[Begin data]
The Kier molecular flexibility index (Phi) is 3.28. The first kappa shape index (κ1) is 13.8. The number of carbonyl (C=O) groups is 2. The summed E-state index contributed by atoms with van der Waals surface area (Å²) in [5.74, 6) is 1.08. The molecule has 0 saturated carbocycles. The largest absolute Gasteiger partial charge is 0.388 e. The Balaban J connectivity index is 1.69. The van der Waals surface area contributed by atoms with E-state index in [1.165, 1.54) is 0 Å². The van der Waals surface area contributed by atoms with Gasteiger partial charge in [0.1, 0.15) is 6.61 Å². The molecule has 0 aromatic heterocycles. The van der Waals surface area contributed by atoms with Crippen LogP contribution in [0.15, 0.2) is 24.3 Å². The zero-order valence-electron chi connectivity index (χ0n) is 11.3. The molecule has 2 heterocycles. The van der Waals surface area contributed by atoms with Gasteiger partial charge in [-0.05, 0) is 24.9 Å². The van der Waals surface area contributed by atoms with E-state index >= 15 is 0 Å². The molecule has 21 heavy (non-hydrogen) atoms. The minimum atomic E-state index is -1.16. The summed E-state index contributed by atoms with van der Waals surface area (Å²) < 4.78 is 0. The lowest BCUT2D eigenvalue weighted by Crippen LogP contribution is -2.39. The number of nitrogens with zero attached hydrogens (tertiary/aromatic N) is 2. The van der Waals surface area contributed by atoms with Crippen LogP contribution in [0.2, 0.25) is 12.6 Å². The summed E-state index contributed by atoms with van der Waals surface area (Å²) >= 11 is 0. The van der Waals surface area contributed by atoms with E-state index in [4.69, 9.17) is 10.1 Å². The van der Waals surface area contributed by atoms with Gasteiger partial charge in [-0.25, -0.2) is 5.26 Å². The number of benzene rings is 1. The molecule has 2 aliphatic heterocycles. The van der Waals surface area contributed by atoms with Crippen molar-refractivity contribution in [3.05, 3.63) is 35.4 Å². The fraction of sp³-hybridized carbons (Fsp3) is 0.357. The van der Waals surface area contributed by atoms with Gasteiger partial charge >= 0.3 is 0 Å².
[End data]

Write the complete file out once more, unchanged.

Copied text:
The Kier molecular flexibility index (Phi) is 3.28. The first kappa shape index (κ1) is 13.8. The number of carbonyl (C=O) groups is 2. The summed E-state index contributed by atoms with van der Waals surface area (Å²) in [5.74, 6) is 1.08. The molecule has 0 saturated carbocycles. The largest absolute Gasteiger partial charge is 0.388 e. The Balaban J connectivity index is 1.69. The van der Waals surface area contributed by atoms with E-state index in [1.165, 1.54) is 0 Å². The van der Waals surface area contributed by atoms with Gasteiger partial charge in [0.1, 0.15) is 6.61 Å². The molecule has 0 aromatic heterocycles. The van der Waals surface area contributed by atoms with Crippen LogP contribution in [0.15, 0.2) is 24.3 Å². The zero-order valence-electron chi connectivity index (χ0n) is 11.3. The molecule has 2 heterocycles. The van der Waals surface area contributed by atoms with Gasteiger partial charge in [-0.05, 0) is 24.9 Å². The van der Waals surface area contributed by atoms with E-state index >= 15 is 0 Å². The molecule has 21 heavy (non-hydrogen) atoms. The minimum atomic E-state index is -1.16. The summed E-state index contributed by atoms with van der Waals surface area (Å²) < 4.78 is 0. The lowest BCUT2D eigenvalue weighted by Crippen LogP contribution is -2.39. The number of nitrogens with zero attached hydrogens (tertiary/aromatic N) is 2. The van der Waals surface area contributed by atoms with Crippen LogP contribution in [0.2, 0.25) is 12.6 Å². The summed E-state index contributed by atoms with van der Waals surface area (Å²) >= 11 is 0. The van der Waals surface area contributed by atoms with E-state index in [4.69, 9.17) is 10.1 Å². The van der Waals surface area contributed by atoms with Gasteiger partial charge in [-0.25, -0.2) is 5.26 Å². The number of benzene rings is 1. The molecule has 2 aliphatic heterocycles. The van der Waals surface area contributed by atoms with Crippen molar-refractivity contribution in [3.05, 3.63) is 35.4 Å². The fraction of sp³-hybridized carbons (Fsp3) is 0.357. The van der Waals surface area contributed by atoms with Gasteiger partial charge >= 0.3 is 0 Å².